Civil Grand Jury report rips Parkmerced plan

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One week before the massive Parkmerced redevelopment project is slated to go before the Board of Supervisors for a second shot at approval, the San Francisco Civil Grand Jury has issued a scathing critique of the plan in a report titled "The Parkmerced Vision: Government-by-Developer." The assessment charges that the project's development agreement fails to guarantee adequate rent-control protections for current tenants whose homes will be razed and replaced with new units as part of the ambitious, 20-to-30 year overhaul.

The Civil Grand Jury report charges that the development agreement "is fundamentally unable to deliver such assurances because of overarching state laws that are changeable and subject to court interpretation. Through its call for demolition of existing units, the agreement eliminates existing statutory rights of tenants, replaces them with a contractual agreement from the owner/developer, and bypasses due process in the face of eviction."

The report appears to reject the claim that the tenant protections are "ironclad," an assurance that was repeated often in public hearings by representatives of the developer and the city's Office of Economic and Workforce Development. "As it is stated, the agreement claims it can cause newly constructed units to be protected under the same rent stabilization ordinance previously applied to the demolished dwellings," the report notes. "In reality, current laws appear to contravene this claim."

When a discussion about Parkmerced was continued several weeks ago at a Board of Supervisors meeting, several members of the board voiced concerns that they did not have enough clarity on the question of whether renter protections could be guaranteed for tenants who reside in the complex's 3,221 rent-controlled units, some of whom have lived there for decades.

"Never before has a redevelopment project of this size and length been undertaken in San Francisco in an existing community where more than 9,000 people live," the report notes. It acknowledges the enormous tax revenues that the city stands to gain from the development, but cautions that "this windfall, no matter how promising, should not come at the expense of citizens’ legal rights."

To remedy the flawed agreement, the Civil Grand Jury recommends that the city "enact legislation prior to signing the Development Agreement that adequately assures the statutory rights of existing tenants to remain at Parkmerced and enjoy undisturbed continued tenancy," and goes onto suggest language providing that “If a landlord demolishes residential property currently protected under the City's Rent Stabilization and Arbitration Ordinance, and builds new residential rental units on the same property within five (5) years, the newly constructed units are subject to the San Francisco Rent Stabilization Ordinance."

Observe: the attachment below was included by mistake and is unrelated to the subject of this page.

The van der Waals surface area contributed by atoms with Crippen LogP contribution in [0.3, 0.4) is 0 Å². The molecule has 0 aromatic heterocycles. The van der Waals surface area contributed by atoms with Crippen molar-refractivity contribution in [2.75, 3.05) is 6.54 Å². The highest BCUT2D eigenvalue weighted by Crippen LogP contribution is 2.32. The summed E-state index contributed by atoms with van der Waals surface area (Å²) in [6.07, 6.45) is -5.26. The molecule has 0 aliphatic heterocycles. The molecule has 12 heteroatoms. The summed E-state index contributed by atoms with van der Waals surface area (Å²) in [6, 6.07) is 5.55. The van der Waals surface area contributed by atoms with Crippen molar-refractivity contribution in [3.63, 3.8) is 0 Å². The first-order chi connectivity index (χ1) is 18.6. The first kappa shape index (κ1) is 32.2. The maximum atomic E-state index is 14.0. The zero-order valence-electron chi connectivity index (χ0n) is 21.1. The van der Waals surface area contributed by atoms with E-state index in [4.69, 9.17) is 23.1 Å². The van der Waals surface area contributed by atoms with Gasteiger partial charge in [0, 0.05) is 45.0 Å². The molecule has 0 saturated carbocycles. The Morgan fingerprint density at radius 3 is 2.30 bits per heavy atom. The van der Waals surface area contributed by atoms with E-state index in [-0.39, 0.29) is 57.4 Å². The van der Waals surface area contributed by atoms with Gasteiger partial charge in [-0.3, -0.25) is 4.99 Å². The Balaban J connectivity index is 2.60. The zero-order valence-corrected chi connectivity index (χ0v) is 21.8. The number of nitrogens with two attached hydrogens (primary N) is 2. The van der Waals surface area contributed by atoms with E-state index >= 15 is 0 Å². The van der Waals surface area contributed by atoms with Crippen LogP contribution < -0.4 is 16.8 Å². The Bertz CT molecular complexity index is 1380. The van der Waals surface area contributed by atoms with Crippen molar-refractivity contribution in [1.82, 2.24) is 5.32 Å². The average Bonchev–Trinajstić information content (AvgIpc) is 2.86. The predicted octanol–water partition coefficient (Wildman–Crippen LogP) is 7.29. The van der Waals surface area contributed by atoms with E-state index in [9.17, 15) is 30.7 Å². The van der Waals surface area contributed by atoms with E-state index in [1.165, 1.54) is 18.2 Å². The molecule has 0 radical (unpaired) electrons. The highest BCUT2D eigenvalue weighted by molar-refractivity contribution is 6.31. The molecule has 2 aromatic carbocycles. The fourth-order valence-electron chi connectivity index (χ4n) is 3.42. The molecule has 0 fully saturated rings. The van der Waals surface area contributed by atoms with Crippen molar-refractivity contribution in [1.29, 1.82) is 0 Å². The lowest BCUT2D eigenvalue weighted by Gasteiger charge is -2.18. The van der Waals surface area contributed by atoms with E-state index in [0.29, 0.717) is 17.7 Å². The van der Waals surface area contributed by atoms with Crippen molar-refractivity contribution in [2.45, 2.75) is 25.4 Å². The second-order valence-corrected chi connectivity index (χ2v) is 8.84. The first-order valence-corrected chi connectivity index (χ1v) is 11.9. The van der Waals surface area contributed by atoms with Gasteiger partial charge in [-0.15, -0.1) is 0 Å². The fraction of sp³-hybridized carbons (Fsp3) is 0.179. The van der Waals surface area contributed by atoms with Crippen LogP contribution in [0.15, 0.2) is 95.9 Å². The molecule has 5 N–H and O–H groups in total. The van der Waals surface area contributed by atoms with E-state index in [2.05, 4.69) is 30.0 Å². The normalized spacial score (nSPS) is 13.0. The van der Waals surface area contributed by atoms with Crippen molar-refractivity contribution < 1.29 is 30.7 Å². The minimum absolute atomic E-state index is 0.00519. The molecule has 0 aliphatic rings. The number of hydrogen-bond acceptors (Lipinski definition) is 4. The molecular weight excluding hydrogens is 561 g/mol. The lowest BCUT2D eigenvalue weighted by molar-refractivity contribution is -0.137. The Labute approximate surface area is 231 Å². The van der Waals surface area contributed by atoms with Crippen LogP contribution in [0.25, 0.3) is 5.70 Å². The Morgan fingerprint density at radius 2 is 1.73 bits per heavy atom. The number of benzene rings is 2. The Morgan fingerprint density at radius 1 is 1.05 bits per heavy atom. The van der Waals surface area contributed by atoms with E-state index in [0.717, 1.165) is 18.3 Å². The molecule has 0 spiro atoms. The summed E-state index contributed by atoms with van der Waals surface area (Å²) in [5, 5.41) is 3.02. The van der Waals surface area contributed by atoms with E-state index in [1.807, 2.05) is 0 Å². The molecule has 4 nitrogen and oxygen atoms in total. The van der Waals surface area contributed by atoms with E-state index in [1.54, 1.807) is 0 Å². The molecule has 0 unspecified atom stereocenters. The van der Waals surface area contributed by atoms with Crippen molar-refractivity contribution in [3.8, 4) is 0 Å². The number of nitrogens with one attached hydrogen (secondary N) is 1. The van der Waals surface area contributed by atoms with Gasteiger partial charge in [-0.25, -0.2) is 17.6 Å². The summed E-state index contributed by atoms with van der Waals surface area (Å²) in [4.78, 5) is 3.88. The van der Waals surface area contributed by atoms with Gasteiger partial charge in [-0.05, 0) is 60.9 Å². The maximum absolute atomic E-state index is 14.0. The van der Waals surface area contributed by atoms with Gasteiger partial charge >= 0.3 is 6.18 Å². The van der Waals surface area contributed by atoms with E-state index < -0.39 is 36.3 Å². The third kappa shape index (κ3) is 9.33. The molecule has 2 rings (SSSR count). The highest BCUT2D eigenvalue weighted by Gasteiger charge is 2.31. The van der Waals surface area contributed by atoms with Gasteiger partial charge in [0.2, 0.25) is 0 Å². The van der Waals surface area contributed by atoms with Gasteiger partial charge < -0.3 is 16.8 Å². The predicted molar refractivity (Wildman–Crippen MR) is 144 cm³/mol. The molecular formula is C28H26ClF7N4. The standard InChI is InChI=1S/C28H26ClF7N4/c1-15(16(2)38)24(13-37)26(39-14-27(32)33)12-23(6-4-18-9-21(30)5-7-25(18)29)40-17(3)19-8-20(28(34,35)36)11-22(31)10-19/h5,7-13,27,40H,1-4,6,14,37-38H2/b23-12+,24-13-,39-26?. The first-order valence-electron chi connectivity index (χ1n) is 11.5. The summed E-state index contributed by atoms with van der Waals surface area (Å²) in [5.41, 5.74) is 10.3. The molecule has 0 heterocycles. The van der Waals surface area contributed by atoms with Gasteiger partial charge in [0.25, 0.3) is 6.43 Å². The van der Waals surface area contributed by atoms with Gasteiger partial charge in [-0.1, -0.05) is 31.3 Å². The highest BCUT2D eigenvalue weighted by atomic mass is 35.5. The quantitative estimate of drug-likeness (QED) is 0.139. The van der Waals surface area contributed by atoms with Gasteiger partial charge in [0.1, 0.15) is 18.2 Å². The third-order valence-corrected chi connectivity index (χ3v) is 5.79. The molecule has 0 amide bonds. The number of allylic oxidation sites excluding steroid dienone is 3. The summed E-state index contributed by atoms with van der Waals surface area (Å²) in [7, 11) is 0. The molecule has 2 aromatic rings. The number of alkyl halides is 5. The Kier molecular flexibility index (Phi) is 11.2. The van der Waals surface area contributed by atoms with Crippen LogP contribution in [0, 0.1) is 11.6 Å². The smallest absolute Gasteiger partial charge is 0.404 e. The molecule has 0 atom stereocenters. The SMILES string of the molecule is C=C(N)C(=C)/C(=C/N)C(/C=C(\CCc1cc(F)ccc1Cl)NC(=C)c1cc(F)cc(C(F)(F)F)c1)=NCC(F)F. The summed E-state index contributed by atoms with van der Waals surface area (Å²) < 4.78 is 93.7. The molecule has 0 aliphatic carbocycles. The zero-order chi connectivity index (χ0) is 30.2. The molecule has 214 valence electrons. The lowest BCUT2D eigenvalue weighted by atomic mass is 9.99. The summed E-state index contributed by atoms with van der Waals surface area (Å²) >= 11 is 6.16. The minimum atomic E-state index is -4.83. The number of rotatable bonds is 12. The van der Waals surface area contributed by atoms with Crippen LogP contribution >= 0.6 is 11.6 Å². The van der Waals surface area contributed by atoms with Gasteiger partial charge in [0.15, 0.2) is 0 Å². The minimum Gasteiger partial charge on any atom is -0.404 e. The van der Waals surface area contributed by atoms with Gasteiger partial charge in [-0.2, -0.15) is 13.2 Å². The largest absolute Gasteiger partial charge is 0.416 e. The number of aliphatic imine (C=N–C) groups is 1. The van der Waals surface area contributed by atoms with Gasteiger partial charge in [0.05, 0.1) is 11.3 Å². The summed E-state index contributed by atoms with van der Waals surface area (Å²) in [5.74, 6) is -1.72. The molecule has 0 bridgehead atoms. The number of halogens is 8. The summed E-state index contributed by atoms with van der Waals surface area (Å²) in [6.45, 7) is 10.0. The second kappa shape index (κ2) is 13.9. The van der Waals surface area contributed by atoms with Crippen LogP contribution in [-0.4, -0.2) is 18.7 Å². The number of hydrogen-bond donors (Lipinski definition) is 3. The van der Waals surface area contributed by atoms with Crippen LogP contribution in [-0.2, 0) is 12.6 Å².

Meanwhile, Parkmerced spokesperson P.J. Johnston has already issued a response the hot-off-the-presses report, sending out a press release calling it "flawed," and charging that the Civil Grand Jury is "calling for a solution to a problem San Francisco has already solved.”

Johnston contends that San Francisco already has a provision in the local municipal code that would do exactly what the Civil Grand Jury is asking city government to enact as a remedy for the shortcomings of the development agreement. Is Johnston's interpretation of the local ordinance an accurate assessment? Not being lawyers ourselves, the Guardian phoned the office of the City Attorney to find out. We'll post a response as soon as we receive one.

Johnston criticized the Civil Grand Jury report as "a highly political stink bomb," saying, "I believe we’ve been able to address those concerns over the past several weeks, and I hope our leaders are able to see past this kind of last-minute distraction.” Johnston, who previously served as former Mayor Willie Brown's press secretary, added, “This reeks of the nasty side of San Francisco politics.”

**UPDATE** The Guardian just received a call from an official from the City Attorney's office, who said they did not want to be quoted because Parkmerced is a highly politicized issue. This person confirmed that the existing code Johnston pointed to does in fact do just what the Civil Grand Jury was asking for, and added that the local law had been referenced in a Parkmerced board file from last week. Seems the Civil Grand Jury didn't have that information when it issued the report.